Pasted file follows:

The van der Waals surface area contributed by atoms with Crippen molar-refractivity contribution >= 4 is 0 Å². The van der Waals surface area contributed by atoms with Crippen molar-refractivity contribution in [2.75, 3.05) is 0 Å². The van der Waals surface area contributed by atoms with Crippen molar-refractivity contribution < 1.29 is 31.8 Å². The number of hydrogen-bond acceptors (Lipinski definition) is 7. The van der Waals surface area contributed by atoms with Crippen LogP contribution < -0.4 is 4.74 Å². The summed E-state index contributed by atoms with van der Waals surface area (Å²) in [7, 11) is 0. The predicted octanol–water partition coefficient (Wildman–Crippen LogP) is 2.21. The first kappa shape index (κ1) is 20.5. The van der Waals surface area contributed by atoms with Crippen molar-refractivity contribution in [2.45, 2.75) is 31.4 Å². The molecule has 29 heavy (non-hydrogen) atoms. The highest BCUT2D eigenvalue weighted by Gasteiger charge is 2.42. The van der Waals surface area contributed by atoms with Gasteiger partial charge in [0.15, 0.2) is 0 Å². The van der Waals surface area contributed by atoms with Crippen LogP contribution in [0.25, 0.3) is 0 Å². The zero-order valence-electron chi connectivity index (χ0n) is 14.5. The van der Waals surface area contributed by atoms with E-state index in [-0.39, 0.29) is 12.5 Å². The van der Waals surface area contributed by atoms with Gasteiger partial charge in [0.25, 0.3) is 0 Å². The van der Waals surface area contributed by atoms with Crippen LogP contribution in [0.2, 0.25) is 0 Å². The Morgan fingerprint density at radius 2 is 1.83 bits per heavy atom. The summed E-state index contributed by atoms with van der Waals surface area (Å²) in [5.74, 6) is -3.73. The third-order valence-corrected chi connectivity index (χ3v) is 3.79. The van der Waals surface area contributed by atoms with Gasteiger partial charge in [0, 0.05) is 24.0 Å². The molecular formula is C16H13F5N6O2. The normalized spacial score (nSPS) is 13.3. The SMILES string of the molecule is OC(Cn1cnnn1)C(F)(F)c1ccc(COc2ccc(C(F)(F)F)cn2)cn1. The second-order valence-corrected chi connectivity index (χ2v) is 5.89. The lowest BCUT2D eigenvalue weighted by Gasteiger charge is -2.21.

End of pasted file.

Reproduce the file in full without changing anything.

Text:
The van der Waals surface area contributed by atoms with Crippen molar-refractivity contribution >= 4 is 0 Å². The van der Waals surface area contributed by atoms with Crippen molar-refractivity contribution in [2.75, 3.05) is 0 Å². The van der Waals surface area contributed by atoms with Crippen molar-refractivity contribution < 1.29 is 31.8 Å². The number of hydrogen-bond acceptors (Lipinski definition) is 7. The van der Waals surface area contributed by atoms with Crippen LogP contribution < -0.4 is 4.74 Å². The summed E-state index contributed by atoms with van der Waals surface area (Å²) in [7, 11) is 0. The predicted octanol–water partition coefficient (Wildman–Crippen LogP) is 2.21. The first kappa shape index (κ1) is 20.5. The van der Waals surface area contributed by atoms with Crippen molar-refractivity contribution in [2.45, 2.75) is 31.4 Å². The molecule has 29 heavy (non-hydrogen) atoms. The highest BCUT2D eigenvalue weighted by Gasteiger charge is 2.42. The van der Waals surface area contributed by atoms with Gasteiger partial charge in [0.15, 0.2) is 0 Å². The van der Waals surface area contributed by atoms with Crippen LogP contribution in [0.25, 0.3) is 0 Å². The zero-order valence-electron chi connectivity index (χ0n) is 14.5. The van der Waals surface area contributed by atoms with E-state index in [-0.39, 0.29) is 12.5 Å². The van der Waals surface area contributed by atoms with Gasteiger partial charge in [0.25, 0.3) is 0 Å². The van der Waals surface area contributed by atoms with Crippen LogP contribution in [0.2, 0.25) is 0 Å². The Morgan fingerprint density at radius 2 is 1.83 bits per heavy atom. The summed E-state index contributed by atoms with van der Waals surface area (Å²) in [5.74, 6) is -3.73. The third-order valence-corrected chi connectivity index (χ3v) is 3.79. The van der Waals surface area contributed by atoms with Gasteiger partial charge in [0, 0.05) is 24.0 Å². The molecular formula is C16H13F5N6O2. The normalized spacial score (nSPS) is 13.3. The SMILES string of the molecule is OC(Cn1cnnn1)C(F)(F)c1ccc(COc2ccc(C(F)(F)F)cn2)cn1. The second-order valence-corrected chi connectivity index (χ2v) is 5.89. The lowest BCUT2D eigenvalue weighted by Gasteiger charge is -2.21.